In the wake of Clint Eastwood and Sergio Leone's enormous success with their trilogy of Italian westerns—A FISTFUL OF DOLLARS, FOR A FEW DOLLARS MORE and THE GOOD, THE BAD & THE UGLY—actor Gianni Garko, a good-looking blond leading man with a steely resemblance to Eastwood, was hired to portray the mysterious gunfighter Sartana in 1968's IF YOU MEET SARTANA, PRAY FOR YOUR DEATH.
It was a hit, thanks partially to its gimmicky approach influenced by the James Bond movies (and possibly the U.S. TV series THE WILD WILD WEST). Sartana, of whom little about his background was ever revealed, reveled in the use of wild props, such as a four-barreled derringer and a hidden compartment in his boot heel that carried emergency gadgets. By 1971, the Sartana series was at full steam when Garko returned for his fifth movie (George Hilton had temporarily played the role in SARTANA IS HERE…TRADE YOUR PISTOL FOR A COFFIN).
1971's LIGHT THE FUSE…SARTANA IS COMING is a typically complicated Sartana story with some of the craziest gadgets of the entire series, most notably a deadly pipe organ that comes through for the hero during the climax and a tiny mechanical robot named Alfie that serves as a cigarette lighter, grenade launcher and more. Every western hero should have one.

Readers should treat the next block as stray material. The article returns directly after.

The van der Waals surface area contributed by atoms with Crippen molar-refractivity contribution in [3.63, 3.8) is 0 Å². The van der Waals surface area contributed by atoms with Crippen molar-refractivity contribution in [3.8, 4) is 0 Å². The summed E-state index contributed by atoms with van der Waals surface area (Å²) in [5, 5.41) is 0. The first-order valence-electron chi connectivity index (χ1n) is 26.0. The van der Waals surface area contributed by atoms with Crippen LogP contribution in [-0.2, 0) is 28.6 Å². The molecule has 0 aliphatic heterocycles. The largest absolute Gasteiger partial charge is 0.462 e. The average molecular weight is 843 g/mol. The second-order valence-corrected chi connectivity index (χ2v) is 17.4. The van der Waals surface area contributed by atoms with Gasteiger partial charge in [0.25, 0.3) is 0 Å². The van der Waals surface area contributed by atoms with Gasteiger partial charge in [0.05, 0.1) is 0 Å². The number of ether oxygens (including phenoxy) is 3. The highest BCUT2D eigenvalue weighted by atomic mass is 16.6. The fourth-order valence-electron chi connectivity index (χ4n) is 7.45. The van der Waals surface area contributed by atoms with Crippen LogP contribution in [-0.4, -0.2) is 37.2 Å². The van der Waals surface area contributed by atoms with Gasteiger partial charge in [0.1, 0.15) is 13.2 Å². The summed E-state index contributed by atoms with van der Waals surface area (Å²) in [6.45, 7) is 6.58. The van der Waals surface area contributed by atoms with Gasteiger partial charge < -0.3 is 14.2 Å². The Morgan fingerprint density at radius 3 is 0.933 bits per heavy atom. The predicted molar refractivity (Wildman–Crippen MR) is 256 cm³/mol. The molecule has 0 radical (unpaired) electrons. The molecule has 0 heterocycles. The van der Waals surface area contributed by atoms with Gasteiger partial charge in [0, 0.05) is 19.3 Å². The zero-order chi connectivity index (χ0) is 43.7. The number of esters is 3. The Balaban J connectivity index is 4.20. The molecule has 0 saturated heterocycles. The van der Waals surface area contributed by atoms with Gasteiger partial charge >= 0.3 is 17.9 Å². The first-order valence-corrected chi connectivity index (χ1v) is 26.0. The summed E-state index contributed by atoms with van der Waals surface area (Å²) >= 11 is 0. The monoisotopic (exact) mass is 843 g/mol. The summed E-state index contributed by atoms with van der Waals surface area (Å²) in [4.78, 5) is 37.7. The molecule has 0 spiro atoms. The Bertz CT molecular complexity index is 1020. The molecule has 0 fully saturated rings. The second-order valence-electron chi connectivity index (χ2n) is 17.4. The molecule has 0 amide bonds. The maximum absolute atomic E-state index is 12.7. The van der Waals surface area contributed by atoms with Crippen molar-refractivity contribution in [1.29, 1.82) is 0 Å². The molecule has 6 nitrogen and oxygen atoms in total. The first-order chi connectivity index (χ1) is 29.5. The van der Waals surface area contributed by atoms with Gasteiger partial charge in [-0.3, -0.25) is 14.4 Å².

Sartana, after shooting down a trio of corrupt lawmen, turns himself in to the corrupt warden of a nearby prison, where he is beaten and dumped into "the hole." There he encounters his old pal Granville (Piero Lulli), who promises him half of a $500,000 gold fortune if he helps Granville escape. They blast their way out, and Sartana heads to the town of Mansfield, where Granville is accused of murdering his business partner and hiding not only the gold, but also $2 million in counterfeit cash.
There's no shortage of suspects in Mansfield, including the (what else?) corrupt sheriff (Massimo Serato), the vicious General Monk (Jose Jaspe), the dead man's beautiful widow (Nieves Navarro) and a one-eyed scoundrel (ubiquitous white-haired Spanish character actor Frank Braña). When Santana isn't guarding his back from these treacherous opponents, he's shooting down dozens of minions who work for them, racking up a solid body count in the upper double digits. Aided by Bruno Nicolai's score and some unusual settings (such as a Turkish bath in this one-horse Old West town!), LIGHT THE FUSE… is a highly entertaining spaghetti western with enough action and oddball stunts to keep you smiling. While Garko never returned to play Sartana again, he did continue to appear in several European genre pictures and even guest-starred on the British TV series SPACE: 1999.